HMRC must do more to deter and punish tax cheats following disruption to its compliance programme caused by the pandemic, according to a new report by the Public Accounts Committee.
It shows HMRC opened 32% fewer cases in 2020-21 than the previous year, after 4,000 compliance staff were redeployed to work on Covid support schemes. This led to a £9 billion reduction in the amount of tax collected through its compliance work.
HMRC has said publicly that it isn’t planning to prosecute as many people as it did before the pandemic, and the Committee – which was given evidence for its report by TaxWatch – says it’s concerned this means there won’t be a credible deterrent effect.
Dame Meg Hillier MP, Chair of the Public Accounts Committee, said: “HMRC’s ability and efforts to draw in the tax that is so desperately needed to pay for public services were seriously compromised by the pandemic. That alone is bad enough in the current economic crisis but we need to see more effort from HMRC get this back. It is simply not doing enough to deter and punish cheats, even at very high levels.”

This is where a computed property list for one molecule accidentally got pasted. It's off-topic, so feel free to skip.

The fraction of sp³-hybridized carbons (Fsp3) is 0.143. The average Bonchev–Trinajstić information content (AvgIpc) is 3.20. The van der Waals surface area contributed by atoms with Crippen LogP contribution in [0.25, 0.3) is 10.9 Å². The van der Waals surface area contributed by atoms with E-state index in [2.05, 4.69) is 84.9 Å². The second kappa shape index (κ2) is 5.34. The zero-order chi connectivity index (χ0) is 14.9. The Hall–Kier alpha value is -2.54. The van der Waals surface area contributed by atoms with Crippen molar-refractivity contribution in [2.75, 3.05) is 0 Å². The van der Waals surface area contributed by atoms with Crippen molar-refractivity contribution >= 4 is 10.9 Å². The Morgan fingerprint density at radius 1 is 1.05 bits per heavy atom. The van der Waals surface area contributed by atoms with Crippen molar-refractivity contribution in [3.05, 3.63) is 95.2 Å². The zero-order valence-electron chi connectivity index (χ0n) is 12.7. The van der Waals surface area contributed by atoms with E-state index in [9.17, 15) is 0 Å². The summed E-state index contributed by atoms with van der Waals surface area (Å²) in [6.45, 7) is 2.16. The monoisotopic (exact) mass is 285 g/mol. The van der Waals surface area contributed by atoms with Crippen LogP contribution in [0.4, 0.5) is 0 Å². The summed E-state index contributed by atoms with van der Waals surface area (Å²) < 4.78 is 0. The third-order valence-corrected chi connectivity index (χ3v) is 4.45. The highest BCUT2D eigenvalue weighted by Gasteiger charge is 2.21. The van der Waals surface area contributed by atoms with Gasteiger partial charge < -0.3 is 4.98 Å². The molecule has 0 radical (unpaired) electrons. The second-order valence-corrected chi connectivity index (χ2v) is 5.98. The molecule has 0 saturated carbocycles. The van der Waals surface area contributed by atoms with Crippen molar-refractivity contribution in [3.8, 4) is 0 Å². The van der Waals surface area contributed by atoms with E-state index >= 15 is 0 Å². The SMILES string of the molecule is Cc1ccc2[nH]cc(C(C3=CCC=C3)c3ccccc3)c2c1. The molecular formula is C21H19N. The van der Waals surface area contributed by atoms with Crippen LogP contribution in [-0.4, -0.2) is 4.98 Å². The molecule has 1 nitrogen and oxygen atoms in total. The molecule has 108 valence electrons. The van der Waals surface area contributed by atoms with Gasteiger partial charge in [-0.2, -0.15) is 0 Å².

The report also called on HMRC to do more to help those who want to pay their taxes correctly, by supporting those with tax debts and improving its customer service levels. The Committee says it wants to ensure “it is never easier for people to cheat the tax system than to comply with it.”
One of the report’s recommendations, that HMRC should build in more resilience to the tax system given the strong value for money case for increasing resources, mirrors one of TaxWatch’s own recommendations in its submission to the Committee. TaxWatch has consistently argued that HMRC needs to have long-term resource planning and funding because of the positive return on investment, with each pound spent bringing in as much as £18 of additional tax revenue.